The way the engine has been designed, as a GM you no longer need to ask for your player’s AC or track it, you just need to know the figures on your enemy/monster card and then the results from your players’ dice roll give you everything you need to paint that awesome picture. Combine that with the concurrency of 5 players rolling simultaneously versus you as the GM going around rolling individually for each player, you get an engaging fast paced combat experience.

Power Design:  Powers have been designed to be compelling and effective to use. As much as I love the laundry lists of tiny spells and +1 skills in a lot of RPG games, it can be overwhelming and cause that paralysis by analysis I mentioned earlier when you have *too* much to choose from and you are trying to make the best choice possible. Instead I examine the game design philosophies from popular video games like League of Legends or World of Warcraft and ask what makes them tick? What could make a character that has only 4 abilities have so much depth and possibility?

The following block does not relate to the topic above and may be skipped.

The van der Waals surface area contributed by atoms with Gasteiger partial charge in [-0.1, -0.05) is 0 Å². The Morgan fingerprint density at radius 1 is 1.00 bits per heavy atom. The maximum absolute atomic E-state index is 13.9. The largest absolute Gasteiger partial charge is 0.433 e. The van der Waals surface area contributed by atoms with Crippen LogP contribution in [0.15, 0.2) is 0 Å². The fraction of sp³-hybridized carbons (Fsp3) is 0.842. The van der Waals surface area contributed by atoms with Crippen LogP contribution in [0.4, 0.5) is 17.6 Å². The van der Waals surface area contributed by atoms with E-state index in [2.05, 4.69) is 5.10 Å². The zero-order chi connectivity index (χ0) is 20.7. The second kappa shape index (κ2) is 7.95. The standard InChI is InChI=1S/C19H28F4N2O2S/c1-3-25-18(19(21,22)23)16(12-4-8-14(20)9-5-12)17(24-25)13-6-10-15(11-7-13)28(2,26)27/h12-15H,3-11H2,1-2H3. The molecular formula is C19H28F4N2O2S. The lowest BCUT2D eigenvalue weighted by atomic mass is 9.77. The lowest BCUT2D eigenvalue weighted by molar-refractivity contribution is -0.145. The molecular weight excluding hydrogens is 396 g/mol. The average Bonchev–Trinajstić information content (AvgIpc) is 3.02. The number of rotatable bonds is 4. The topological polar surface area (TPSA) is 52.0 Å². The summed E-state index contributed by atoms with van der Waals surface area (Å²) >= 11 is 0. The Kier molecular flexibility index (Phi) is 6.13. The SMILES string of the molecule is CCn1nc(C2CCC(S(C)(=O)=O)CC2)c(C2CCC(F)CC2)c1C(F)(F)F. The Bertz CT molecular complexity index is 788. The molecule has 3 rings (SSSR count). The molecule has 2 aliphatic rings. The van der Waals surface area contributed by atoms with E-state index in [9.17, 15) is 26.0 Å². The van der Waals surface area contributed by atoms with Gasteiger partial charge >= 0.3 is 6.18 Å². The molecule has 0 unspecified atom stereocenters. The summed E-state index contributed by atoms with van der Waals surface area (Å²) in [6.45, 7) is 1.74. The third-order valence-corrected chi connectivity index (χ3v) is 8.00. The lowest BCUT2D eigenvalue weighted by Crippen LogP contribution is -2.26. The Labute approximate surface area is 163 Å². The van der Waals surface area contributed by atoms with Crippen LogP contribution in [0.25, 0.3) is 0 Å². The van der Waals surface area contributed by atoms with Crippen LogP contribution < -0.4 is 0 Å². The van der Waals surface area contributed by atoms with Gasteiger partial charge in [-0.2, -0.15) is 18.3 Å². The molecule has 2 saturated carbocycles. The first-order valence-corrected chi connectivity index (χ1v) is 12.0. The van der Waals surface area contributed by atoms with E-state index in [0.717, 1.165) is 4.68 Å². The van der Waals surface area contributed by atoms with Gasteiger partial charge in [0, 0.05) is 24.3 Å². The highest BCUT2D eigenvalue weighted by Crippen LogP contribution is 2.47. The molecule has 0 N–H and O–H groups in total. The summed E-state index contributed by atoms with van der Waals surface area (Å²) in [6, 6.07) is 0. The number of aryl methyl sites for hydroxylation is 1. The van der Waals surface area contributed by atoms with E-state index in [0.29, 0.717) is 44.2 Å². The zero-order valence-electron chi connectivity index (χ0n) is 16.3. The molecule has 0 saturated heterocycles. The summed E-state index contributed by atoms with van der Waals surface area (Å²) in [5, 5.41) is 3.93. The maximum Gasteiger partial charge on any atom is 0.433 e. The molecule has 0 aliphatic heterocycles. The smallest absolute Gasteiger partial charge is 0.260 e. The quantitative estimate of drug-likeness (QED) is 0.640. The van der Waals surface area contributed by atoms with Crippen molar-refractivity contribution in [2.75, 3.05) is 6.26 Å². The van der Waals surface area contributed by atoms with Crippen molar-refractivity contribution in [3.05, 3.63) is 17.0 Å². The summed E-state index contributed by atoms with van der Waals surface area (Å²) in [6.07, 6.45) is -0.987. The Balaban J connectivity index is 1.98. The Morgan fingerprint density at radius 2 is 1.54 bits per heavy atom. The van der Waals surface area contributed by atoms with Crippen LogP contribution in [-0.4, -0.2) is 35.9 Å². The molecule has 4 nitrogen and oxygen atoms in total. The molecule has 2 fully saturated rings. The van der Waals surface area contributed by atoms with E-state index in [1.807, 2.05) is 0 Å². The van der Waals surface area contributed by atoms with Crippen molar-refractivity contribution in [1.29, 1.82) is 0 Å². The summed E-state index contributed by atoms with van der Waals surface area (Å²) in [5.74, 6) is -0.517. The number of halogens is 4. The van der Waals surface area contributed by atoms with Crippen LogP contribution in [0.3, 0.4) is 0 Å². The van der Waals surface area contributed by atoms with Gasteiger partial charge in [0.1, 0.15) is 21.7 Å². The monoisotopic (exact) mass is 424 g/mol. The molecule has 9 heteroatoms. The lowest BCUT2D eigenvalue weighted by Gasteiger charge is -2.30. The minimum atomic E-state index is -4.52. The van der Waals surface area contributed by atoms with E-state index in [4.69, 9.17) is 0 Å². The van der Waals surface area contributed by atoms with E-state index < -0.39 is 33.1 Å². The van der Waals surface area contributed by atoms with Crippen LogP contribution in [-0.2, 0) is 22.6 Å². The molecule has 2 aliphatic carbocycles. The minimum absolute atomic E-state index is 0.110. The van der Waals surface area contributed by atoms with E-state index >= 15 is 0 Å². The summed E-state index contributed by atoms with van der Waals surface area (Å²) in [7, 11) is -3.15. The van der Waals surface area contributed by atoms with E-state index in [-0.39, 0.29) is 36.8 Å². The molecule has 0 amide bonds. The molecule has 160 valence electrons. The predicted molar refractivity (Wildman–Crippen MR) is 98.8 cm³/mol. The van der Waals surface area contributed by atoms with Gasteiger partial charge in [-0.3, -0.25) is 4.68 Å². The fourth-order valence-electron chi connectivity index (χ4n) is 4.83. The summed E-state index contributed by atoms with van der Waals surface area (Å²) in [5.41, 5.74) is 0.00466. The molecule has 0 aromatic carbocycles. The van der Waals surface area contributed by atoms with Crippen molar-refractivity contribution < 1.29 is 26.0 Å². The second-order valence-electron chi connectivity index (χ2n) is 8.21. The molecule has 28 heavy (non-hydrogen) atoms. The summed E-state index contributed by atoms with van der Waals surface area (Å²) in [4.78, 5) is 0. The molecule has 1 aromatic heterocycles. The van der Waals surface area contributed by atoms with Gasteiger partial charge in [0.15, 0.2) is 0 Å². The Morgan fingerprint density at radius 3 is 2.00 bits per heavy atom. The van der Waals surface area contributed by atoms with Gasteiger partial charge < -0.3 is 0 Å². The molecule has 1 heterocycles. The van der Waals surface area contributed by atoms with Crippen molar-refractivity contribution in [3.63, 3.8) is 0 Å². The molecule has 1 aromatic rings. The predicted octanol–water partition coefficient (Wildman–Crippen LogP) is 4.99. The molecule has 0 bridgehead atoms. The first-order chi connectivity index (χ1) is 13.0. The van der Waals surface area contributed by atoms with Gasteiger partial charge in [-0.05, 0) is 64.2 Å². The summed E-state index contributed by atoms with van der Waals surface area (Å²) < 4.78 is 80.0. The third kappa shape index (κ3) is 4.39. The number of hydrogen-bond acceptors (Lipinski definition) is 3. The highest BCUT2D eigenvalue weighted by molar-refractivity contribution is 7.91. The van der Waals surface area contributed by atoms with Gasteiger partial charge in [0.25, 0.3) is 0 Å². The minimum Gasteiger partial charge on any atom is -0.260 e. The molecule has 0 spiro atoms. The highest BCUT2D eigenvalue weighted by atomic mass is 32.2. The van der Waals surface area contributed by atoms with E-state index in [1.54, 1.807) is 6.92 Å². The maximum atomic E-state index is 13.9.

Take that spirit of design and implement it into a tabletop game fully understanding that I don’t have a CPU to crunch away the tedium for me. The results are tiers of powers that provide compelling choices to players. Choosing between powers that your character will have at each tier should be difficult, everything should look super enticing and be greatly effective at whatever they are suppose to do. Each power has been designed with this in mind as well as how it synergizes with other powers in that class’ kit or with another class’ powers. But now that you have picked your power, when you engage in combat, it’s a matter of how cleverly you can use that power in conjunction with your teammates. The discussion will be between the folks at the table, not just a silent conversation in the mind of the player — engagement increases.